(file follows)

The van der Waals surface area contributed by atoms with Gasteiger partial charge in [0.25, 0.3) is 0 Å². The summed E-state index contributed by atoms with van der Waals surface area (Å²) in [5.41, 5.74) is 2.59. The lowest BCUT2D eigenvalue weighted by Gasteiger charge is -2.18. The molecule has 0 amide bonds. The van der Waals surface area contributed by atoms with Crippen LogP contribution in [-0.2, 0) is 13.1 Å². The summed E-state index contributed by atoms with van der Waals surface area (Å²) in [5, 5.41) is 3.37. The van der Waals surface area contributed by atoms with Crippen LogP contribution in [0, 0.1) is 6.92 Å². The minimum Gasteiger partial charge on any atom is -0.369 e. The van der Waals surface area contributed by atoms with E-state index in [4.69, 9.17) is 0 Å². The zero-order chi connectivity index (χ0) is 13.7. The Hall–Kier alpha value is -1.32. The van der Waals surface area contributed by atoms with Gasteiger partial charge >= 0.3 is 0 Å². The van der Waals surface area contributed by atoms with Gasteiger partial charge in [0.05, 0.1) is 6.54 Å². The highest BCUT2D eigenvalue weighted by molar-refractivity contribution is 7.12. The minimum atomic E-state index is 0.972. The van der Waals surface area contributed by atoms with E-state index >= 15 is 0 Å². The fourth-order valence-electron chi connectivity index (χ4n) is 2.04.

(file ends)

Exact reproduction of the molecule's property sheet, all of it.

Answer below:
The van der Waals surface area contributed by atoms with Gasteiger partial charge in [0.25, 0.3) is 0 Å². The summed E-state index contributed by atoms with van der Waals surface area (Å²) in [5.41, 5.74) is 2.59. The lowest BCUT2D eigenvalue weighted by Gasteiger charge is -2.18. The molecule has 0 amide bonds. The van der Waals surface area contributed by atoms with Crippen LogP contribution in [-0.2, 0) is 13.1 Å². The summed E-state index contributed by atoms with van der Waals surface area (Å²) in [5, 5.41) is 3.37. The van der Waals surface area contributed by atoms with Crippen LogP contribution in [0, 0.1) is 6.92 Å². The minimum Gasteiger partial charge on any atom is -0.369 e. The van der Waals surface area contributed by atoms with E-state index in [4.69, 9.17) is 0 Å². The zero-order chi connectivity index (χ0) is 13.7. The Hall–Kier alpha value is -1.32. The van der Waals surface area contributed by atoms with Gasteiger partial charge >= 0.3 is 0 Å². The van der Waals surface area contributed by atoms with Gasteiger partial charge in [0.05, 0.1) is 6.54 Å². The highest BCUT2D eigenvalue weighted by molar-refractivity contribution is 7.12. The minimum atomic E-state index is 0.972. The van der Waals surface area contributed by atoms with E-state index >= 15 is 0 Å². The fourth-order valence-electron chi connectivity index (χ4n) is 2.04.